Writing a will is a big responsibility. You not only have to make sure that your wishes are carried out after you die, but you also have to appoint someone to carry out those wishes.
But what is the difference between a will trustee and an executor? Are they the same thing, will you need to appoint both and can they be the same person?
A Will Trustee is someone who is in charge of a Will and its assets, whereas an Executor is responsible for administering the Will. They can both be the same person. A will trustee generally has more power than an Executor.
The main difference between a Will trustee and an executor is that a Will trustee is in charge of the Will and its assets, whereas an executor is responsible for administering the Will.
The Will trustee generally has more power than the executor, as they can make changes to the Will if necessary.
The executor does not have this power, and their role is simply to carry out the wishes of the deceased as stated in the Will.
Some of the other main differences include:
- A Will trustee does not need to be a UK resident, but an executor does.
- Courts can remove Will Trustees from their role, but they are not able to remove Executors.
- A Will trustee is not personally liable for any debts of the estate, but an executor can be.
Most people will appoint a family member or friend as their Will trustee or executor. If you are unsure of who to appoint, you can speak to a solicitor for advice.
While both executors and trustees have important responsibilities, there are key differences between the two roles.
One of the other main differences is that an executor is appointed by the Will, while a trustee is usually appointed by the terms of the trust agreement.
Appointed by the will means that the executor’s role is to carry out the wishes of the person who made the Will (the testator).
In contrast, a trustee’s role is to administer the trust following the terms of the trust agreement.
Another key difference in the Will trustee vs Executor debate is that an executor is supervised by the court, while a trustee is usually not subject to court supervision.
This means that a trustee has more freedom to make decisions about how to manage the assets in the trust.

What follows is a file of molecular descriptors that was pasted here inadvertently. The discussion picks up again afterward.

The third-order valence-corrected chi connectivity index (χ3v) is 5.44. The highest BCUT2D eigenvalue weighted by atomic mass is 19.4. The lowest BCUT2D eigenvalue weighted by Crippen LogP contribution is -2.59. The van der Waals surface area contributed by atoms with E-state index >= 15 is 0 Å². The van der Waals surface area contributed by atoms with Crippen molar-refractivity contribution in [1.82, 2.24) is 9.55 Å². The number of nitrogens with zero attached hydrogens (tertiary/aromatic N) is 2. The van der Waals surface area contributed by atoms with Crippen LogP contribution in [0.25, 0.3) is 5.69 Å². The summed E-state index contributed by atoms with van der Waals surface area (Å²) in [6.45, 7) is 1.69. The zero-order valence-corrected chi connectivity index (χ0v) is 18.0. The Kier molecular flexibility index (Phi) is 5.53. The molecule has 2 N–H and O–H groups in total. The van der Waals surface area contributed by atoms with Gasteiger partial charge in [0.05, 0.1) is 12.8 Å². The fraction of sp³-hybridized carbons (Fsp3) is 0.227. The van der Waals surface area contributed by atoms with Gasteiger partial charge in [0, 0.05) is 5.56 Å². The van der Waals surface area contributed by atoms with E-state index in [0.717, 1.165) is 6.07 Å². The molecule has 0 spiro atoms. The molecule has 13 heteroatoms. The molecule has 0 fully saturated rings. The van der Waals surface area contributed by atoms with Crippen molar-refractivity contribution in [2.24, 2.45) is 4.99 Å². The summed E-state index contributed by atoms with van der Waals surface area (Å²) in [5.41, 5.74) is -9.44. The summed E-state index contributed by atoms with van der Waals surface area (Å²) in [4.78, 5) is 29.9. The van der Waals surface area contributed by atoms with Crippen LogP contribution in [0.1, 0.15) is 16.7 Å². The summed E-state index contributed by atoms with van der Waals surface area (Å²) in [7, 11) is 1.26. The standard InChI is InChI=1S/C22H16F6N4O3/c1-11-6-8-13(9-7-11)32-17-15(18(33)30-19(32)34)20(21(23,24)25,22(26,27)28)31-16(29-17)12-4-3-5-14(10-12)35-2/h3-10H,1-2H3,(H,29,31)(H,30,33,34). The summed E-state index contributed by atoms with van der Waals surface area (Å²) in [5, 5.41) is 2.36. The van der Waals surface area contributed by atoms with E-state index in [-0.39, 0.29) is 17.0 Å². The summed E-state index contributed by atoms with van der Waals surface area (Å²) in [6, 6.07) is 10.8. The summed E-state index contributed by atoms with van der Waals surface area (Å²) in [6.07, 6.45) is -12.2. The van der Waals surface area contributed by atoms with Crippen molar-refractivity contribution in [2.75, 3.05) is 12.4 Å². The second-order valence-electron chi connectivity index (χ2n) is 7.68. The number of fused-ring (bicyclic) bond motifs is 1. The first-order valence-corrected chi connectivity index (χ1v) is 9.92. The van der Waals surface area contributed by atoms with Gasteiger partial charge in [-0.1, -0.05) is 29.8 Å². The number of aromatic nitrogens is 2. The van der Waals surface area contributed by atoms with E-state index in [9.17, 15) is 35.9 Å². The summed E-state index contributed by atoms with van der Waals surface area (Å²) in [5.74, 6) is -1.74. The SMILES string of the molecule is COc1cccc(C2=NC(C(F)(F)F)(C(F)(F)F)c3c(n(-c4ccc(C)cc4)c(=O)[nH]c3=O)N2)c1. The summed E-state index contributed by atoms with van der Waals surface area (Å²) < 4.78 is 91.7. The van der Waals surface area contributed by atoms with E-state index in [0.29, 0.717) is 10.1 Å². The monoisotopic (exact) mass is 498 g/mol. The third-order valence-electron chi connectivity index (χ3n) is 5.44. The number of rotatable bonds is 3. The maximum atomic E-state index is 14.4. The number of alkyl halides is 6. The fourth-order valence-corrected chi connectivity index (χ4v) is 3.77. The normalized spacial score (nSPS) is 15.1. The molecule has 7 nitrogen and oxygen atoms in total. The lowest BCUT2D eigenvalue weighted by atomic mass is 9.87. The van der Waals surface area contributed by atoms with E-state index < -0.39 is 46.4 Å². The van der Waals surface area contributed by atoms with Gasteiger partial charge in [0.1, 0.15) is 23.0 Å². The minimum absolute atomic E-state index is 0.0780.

However, this also means that trustees have a higher level of responsibility to act in the best interests of the beneficiaries.
For example, they may be responsible for investing in the assets of the estate and managing them over time.
This is often the case with trusts set up for children, where the trustee has to ensure that the money is used in a way that benefits the child.
A Will Trustee is someone who is in charge of a Will and its assets.
This means that they are responsible for ensuring that the Will is executed according to the wishes of the person who made the Will (the testator).
They will also be responsible for managing the assets of the estate and distributing them to the beneficiaries in accordance with the Will.
This includes ensuring that any debts of the estate are paid off and that any taxes due are paid.
The role of a Will Trustee can be very complex, particularly if there are multiple beneficiaries or if the estate is large and complicated.
It is therefore important that you choose someone you trust to take on this role.
An executor is a person named in a Will to carry out the instructions and final wishes of the Will maker, also known as the decedent.
They are usually named in the Will, but if no executor is named, the court will appoint one.
The executor has many responsibilities, which include but are not limited to:
- Filing the Will with the probate court
- Locating and inventorying assets
- Distribute the assets of the estate in accordance with the Will